Spreading resistance profiling

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Spreading resistance profiling (SRP), also known as spreading resistance analysis (SRA), is a technique used to analyze resistivity versus depth in semiconductors. Semiconductor devices depend on the distribution of carriers (electrons or holes) within their structures to provide the desired performance. The carrier concentration (which can vary by up to ten orders of magnitude) can be inferred from the resistivity profile provided by SRP.


The fundamental relationship is usually attributed to James Clerk Maxwell (1831–1879). In 1962, Robert Mazur (US Patent 3,628,137) and Dickey[1] developed a practical 2-probe system using a pair of weighted osmium needles.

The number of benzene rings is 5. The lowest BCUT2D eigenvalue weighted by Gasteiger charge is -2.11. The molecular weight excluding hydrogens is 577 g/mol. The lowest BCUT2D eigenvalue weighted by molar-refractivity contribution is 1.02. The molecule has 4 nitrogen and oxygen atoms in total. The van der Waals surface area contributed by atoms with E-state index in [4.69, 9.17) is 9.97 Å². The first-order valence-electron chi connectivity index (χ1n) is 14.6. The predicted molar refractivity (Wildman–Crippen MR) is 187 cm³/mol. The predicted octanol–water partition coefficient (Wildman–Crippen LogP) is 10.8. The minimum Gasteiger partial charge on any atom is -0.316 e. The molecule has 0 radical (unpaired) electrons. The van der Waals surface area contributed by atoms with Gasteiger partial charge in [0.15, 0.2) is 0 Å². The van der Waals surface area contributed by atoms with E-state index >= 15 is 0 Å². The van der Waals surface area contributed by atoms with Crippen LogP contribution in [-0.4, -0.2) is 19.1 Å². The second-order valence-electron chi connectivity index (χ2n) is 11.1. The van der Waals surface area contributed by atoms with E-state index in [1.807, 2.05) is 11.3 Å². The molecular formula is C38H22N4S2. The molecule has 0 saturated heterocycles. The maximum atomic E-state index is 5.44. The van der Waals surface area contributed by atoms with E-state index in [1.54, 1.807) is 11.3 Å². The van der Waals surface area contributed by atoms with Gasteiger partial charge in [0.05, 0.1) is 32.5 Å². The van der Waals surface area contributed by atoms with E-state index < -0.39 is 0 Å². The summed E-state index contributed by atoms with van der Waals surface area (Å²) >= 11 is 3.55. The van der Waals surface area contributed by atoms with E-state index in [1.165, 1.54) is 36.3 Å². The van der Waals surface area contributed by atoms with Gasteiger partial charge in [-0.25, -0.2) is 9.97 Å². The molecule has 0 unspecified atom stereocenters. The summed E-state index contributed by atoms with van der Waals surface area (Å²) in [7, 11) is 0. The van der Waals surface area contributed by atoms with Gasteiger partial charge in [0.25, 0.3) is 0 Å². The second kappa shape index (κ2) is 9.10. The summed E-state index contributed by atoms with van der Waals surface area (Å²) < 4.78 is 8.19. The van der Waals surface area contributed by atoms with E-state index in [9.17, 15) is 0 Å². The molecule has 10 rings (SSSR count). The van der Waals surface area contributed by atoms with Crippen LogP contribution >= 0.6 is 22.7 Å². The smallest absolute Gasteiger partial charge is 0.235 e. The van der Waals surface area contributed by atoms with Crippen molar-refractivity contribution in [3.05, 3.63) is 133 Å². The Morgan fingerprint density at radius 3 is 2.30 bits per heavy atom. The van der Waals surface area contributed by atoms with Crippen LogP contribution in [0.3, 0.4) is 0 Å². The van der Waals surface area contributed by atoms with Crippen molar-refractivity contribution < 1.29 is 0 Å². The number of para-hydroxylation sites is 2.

In 1970, Solid State Measurements was founded to manufacture spreading resistance profiling tools and in 1974, Solecon Labs was founded to provide spreading resistance profiling services. In 1980, Dickey developed a practical method of determining p- or n-type using the spreading resistance tool. Improvements have continued but have been challenged by the ever-shrinking dimensions of state-of-the-art digital devices. For shallow structures (<1 um deep), the data reduction is complex. Some of the contributors to the data reduction are Dickey,[2][3] Schumann and Gardner,[4] Choo et al.,[5] Berkowitz and Lux,[6] Evans and Donovan,[7] Peissens et al.,[8] Hu,[9] Albers,[10] and Casel and Jorke.[11]

Theory of operation[edit]

If a voltage is applied between two probe tips providing electrical contact to an infinite slab, the resistance encountered within the slab is , where:

  • is the measured resistance in ohms,
  • (rho) is the resistivity of the slab in ohm-cm, and